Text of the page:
Third row, left to right: Balclutha, a ship at San Francisco Maritime National Historical Park, California (Tim Campbell, photographer); Arches National Park, Utah (Tom Till, photographer); Theodore Roosevelt National Park, North Dakota (QT Luong, photographer); Kenilworth Park & Aquatic Gardens, Washington, D.C. (Cindy Dyer, photographer).

Fourth row, left to right: Administration Building at Frijoles Canyon, Bandelier National Monument, New Mexico (Helmuth Naumer, Sr., artist); Everglades National Park, Florida (Paul Marcellini, photographer).

Fifth row, left to right: Haleakalā National Park, Hawai‘i (Kevin Ebi, photographer); Yellowstone National Park, Idaho, Montana, and Wyoming (Art Wolfe, photographer); Carlsbad Caverns National Park, New Mexico (Richard McGuire, photographer); Gulf Islands National Seashore, Florida and Mississippi (John Funderburk, photographer).

The image at the center of the sheet is a detail of the 1-cent Yosemite stamp issued in 1934, rendered here in light brown.

Creating the National Park System
The United States has more than 400 national parks — not only breathtaking vistas and landscapes of unparalleled beauty but also monuments, historic sites, memorials, battlefields and more.  

The national park system is deeply rooted in American life and thought. By the first half of the 19th century various Americans, from politicians like Thomas Jefferson to artists like George Catlin, were beginning to envision ways to preserve special natural sites. By the 1860s, Americans were lobbying the government to protect beautiful and important places.

In 1864, during the Civil War, President Abraham Lincoln signed the Yosemite Act which granted the seven-mile Yosemite Valley and the nearby Mariposa Grove of giant sequoia trees to the state of California to manage “for public use, resort, and recreation…inalienable for all time.” After the war, Americans saw how the railroad was destined to reshape the American West, and the Northern Pacific Railroad became one of the strongest proponents of creating national parks. In 1872, President Ulysses S. Grant signed the bill that established more than two million acres as Yellowstone National Park — the world’s first national park.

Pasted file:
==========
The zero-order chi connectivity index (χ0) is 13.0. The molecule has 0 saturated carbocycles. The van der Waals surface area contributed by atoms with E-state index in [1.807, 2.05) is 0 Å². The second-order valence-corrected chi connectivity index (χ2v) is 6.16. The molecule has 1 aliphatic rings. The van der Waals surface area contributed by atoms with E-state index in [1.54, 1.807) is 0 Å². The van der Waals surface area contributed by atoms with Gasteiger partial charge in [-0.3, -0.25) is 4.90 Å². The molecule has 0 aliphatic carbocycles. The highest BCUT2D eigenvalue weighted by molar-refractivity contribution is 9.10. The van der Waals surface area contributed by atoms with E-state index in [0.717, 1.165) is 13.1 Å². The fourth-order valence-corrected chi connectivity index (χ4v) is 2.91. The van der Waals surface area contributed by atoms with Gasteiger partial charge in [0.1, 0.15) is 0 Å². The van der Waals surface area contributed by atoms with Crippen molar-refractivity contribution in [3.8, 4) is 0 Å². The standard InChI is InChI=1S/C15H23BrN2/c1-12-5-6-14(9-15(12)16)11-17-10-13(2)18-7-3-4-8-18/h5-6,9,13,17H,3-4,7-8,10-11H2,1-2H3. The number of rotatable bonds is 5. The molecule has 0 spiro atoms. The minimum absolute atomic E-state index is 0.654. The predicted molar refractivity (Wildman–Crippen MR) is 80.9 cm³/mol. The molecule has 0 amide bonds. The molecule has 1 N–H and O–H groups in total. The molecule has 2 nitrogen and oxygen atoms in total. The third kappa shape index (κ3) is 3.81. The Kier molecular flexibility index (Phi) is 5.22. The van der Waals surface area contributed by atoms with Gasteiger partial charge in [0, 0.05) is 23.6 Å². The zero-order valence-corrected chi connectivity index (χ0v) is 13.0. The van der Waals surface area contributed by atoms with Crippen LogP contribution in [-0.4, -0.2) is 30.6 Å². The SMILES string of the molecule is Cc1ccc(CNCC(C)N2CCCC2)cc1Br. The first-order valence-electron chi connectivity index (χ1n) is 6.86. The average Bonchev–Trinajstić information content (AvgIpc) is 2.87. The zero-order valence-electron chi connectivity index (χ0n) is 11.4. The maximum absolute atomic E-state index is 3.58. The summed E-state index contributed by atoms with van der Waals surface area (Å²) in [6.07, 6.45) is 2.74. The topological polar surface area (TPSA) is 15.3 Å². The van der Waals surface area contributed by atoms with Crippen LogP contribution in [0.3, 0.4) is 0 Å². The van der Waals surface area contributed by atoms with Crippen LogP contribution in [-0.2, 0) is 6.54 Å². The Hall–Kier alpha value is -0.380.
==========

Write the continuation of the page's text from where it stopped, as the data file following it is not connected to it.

By the early years of the 20th century, the West was dotted with new national parks, all of them formed, like Yellowstone, from large swaths of the public domain. In 1906, President Theodore Roosevelt signed the Antiquities Act, which was meant to protect archaeological sites, ancient artifacts, and objects of scientific interest. Roosevelt also used it to protect large areas from lease or development with an eye toward later converting them into parks. Roosevelt also named Devils Tower in Wyoming the first national monument and designated more than 800,000 acres of the Grand Canyon a national monument, a prelude to it becoming a national park. Presidents William Howard Taft and Woodrow Wilson would later follow his lead, creating monuments that later became national parks.

In 1916, President Woodrow Wilson signed the “Organic Act” that created the National Park Service. Its mandate was “to conserve the scenery and the natural and historic objects and the wild life therein and to provide for the enjoyment of the same in such manner and by such means as will leave them unimpaired for the enjoyment of future generations.” The act integrated all parks and monuments into a single federal system with its own administration, a common mission, and a director to serve as a permanent advocate in Washington, DC.

Over the years, the National Park Service has grown with the times. The invention of the automobile inspired countless Americans to drive across the county to visit parks, and President Franklin D. Roosevelt brought the War Department’s historic battlefields, monuments and parks under National Park Service management in 1933, along with monuments in Washington, DC, and other monuments managed by the Department of Agriculture.

Today the grand and scenic parks of the American West remain iconic and important sites, but the definition of a park has expanded, with the National Park Service now overseeing historical parks and sites, national monuments, battlefields and military parks, recreation areas, seashores, parkways, lakeshores and more. In 2015, more than 300 million people visited a national park, where they found that some parks tell human stories at a human scale, from the Civil War to the civil rights movement, while others protect and preserve beautiful places and irreplaceable natural wonders and provide opportunities for adventure, relaxation and fun.